Protesters march in an anti-government demonstration in Bogota, Colombia, Thursday, Nov. 21, 2019. Colombians angry with conservative President Ivan Duque hoped to channel Latin America’s wave of discontent as they took to the streets Thursday with a long list of grievances, from persistent economic inequality to violence against social activists. (AP Photo/Fernando Vergara)

Colombia protesters hope to channel wave of discontent

November 21, 2019 - 5:03 pm

BOGOTA, Colombia (AP) — Colombians angry with conservative President Iván Duque hoped to channel Latin America’s wave of discontent as they took to the streets by the tens of thousands on Thursday with a long list of grievances, from persistent economic inequality to violence against social activists.

Students, teachers and labor union organizers marched across the country in one of the nation’s biggest demonstrations in recent years, testing an unpopular government as unrest grips the region.

Police estimated 207,000 people overall took part in protests in several cities.

“It’s about time,” said Julio Contreras, 23, a medical student. “No more of the same – lies, corruption. We’re here to put up a fight.”

The protests were largely peaceful but there were scattered confrontations between riot police and demonstrators, who at one point tried to march along a road leading to Bogota’s international airport but were turned back with tear gas.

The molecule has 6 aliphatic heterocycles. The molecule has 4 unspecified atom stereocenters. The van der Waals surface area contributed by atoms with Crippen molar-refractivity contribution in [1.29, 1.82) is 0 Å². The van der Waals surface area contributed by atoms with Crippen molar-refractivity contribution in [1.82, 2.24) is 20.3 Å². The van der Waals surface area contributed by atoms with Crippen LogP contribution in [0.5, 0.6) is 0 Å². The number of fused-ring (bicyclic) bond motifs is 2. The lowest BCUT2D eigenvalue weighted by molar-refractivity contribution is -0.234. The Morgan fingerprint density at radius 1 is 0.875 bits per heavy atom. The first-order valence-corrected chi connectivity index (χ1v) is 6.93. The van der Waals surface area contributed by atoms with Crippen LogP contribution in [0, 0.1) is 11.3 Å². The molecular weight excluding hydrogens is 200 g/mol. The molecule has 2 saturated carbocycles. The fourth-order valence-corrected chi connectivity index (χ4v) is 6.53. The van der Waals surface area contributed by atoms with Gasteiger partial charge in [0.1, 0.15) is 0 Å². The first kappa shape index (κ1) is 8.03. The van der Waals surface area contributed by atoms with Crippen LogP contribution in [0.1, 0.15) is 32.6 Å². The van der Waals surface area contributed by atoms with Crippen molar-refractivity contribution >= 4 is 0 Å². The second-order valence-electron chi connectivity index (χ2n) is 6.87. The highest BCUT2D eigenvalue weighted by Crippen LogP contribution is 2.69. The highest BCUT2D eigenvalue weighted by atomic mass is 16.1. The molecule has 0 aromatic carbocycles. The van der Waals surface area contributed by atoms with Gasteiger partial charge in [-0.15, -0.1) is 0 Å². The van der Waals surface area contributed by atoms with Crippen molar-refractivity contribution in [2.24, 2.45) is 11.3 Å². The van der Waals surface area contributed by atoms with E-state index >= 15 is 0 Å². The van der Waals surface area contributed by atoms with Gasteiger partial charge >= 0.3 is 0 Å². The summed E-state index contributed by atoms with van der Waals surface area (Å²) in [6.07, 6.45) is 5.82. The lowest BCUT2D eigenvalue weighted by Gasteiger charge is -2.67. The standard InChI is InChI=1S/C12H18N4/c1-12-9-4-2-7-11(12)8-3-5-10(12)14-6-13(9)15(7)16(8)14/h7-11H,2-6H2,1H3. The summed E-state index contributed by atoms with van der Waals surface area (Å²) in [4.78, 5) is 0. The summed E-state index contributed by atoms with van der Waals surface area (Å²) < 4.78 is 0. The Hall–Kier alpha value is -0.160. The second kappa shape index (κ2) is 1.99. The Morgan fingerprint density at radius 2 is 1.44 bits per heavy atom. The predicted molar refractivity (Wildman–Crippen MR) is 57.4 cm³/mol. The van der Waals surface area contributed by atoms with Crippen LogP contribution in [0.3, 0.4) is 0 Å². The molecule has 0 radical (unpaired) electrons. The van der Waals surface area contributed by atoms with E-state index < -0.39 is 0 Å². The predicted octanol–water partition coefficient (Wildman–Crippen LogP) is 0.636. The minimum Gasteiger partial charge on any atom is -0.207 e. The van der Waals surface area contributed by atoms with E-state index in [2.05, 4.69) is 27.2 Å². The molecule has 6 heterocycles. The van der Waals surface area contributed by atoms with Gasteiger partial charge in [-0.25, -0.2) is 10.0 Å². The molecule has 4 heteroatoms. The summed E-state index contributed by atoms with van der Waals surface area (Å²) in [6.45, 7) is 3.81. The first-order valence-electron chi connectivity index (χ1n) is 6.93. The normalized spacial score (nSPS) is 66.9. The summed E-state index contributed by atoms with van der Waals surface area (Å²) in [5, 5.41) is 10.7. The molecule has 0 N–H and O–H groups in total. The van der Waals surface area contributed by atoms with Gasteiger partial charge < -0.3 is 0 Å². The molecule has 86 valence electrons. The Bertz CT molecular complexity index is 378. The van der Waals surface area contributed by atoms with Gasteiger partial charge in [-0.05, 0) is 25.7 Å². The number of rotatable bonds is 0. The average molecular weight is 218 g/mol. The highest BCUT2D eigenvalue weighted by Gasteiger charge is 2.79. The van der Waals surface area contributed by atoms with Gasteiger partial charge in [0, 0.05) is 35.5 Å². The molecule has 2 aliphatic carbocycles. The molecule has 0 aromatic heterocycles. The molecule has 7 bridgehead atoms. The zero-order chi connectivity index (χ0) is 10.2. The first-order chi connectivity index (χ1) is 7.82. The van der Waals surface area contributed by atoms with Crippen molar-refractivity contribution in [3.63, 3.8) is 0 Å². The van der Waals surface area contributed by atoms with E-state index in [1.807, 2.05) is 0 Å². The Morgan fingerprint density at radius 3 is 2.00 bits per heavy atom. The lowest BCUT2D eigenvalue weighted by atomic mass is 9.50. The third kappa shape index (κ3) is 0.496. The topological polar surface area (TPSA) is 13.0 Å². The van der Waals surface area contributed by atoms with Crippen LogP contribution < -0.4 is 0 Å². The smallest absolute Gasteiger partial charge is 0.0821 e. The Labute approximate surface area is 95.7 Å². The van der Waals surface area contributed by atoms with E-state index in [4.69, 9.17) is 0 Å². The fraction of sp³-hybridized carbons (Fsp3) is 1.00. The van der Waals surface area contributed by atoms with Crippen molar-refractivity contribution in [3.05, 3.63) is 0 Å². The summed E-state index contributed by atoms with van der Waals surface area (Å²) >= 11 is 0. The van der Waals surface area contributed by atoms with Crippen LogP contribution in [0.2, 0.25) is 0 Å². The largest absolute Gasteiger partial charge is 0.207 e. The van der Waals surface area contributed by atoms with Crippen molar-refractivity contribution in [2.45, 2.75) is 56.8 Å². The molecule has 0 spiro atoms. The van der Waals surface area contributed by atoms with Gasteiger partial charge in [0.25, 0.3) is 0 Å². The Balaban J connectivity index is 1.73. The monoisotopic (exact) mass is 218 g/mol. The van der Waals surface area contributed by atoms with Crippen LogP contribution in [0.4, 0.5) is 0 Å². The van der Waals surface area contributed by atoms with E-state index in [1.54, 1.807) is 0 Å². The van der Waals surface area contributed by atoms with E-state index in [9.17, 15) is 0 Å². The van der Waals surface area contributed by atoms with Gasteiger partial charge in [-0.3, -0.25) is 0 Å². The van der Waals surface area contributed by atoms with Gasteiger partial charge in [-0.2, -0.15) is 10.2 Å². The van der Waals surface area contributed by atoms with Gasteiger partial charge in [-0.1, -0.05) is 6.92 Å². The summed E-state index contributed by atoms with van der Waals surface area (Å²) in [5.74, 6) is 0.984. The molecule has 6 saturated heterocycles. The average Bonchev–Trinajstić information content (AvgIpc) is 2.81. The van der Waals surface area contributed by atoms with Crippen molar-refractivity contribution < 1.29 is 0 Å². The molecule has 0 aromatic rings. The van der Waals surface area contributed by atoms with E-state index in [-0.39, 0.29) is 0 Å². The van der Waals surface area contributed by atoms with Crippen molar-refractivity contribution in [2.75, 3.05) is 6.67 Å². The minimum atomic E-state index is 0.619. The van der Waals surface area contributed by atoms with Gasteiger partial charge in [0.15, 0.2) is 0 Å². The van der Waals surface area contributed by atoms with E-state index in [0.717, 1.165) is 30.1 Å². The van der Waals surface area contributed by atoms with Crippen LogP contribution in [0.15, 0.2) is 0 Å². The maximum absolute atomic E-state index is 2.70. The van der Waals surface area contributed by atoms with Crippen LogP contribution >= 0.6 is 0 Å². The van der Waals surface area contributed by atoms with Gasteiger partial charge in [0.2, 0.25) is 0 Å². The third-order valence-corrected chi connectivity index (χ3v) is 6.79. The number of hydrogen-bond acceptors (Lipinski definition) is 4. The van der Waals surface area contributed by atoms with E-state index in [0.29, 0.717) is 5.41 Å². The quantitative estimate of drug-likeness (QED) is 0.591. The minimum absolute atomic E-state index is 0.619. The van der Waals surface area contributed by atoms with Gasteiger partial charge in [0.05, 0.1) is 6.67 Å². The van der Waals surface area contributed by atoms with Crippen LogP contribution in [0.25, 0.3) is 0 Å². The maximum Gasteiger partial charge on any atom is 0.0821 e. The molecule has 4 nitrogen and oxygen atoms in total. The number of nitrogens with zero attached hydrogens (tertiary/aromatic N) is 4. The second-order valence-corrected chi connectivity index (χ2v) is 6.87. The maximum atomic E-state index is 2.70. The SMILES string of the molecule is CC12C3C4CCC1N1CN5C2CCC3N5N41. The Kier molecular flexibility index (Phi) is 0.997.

Analysts were skeptical that the event would generate any prolonged unrest like that seen recently in Bolivia, Chile and Ecuador, noting a lack of unifying factors in a divided country that is one of the region’s stronger economic performers.

“We’re not in a pre-insurrectional climate,” said Yann Basset, a professor at Bogota’s Rosario University. “I’m not sure there’s a general rejection of the political system.”

The Duque government has nevertheless been on edge, deploying 170,000 officers to enforce security while closing border crossings and deporting 24 Venezuelans accused of entering the country to instigate unrest.

“They are preparing as if for a war,” said Ariel Ávila, deputy director of the Peace and Reconciliation Foundation. “But it’s very vague what they’ve shared about any potential disturbances.”

Duque, who has a lackluster 26% percent approval rating, has gone on a charm offensive seeking to connect with citizens and counter erroneous claims on social media that he has proposed to raise the retirement age and reduce wages for young workers.

“I’m not here to talk about a garden of roses,” he said in a radio interview. “I’m talking about a country that is recovering, an economy that is improving and is today one of the best in Latin America.”

Still, many Colombians say they have plenty of reasons to be angry.

Despite the previous administration’s 2016 peace accord with leftist rebels, much of Colombia is still engulfed in violence as illegal armed groups compete for territory where the state has yet to establish a presence. Dozens of indigenous and social leaders have been killed in crimes that remain largely unsolved. The Duque administration has made a small dent in reducing coca crops, but fields of the plant used to make cocaine still cover wide swaths of the country.

Meanwhile, Duque’s government has faced a series of embarrassing setbacks.

Defense Minister Guillermo Botero resigned in early November following revelations that at least eight minors had been killed in a bombing that targeted a small band of dissidents. Duque’s key ally, former President Álvaro Uribe, is under investigation for alleged witness tampering. And Duque himself drew criticism after holding up photos at the U.N. General Assembly that he said were proof that the socialist government in neighboring Venezuela harbors Colombian rebels – only to find out later that at least one of the images was taken in Colombia.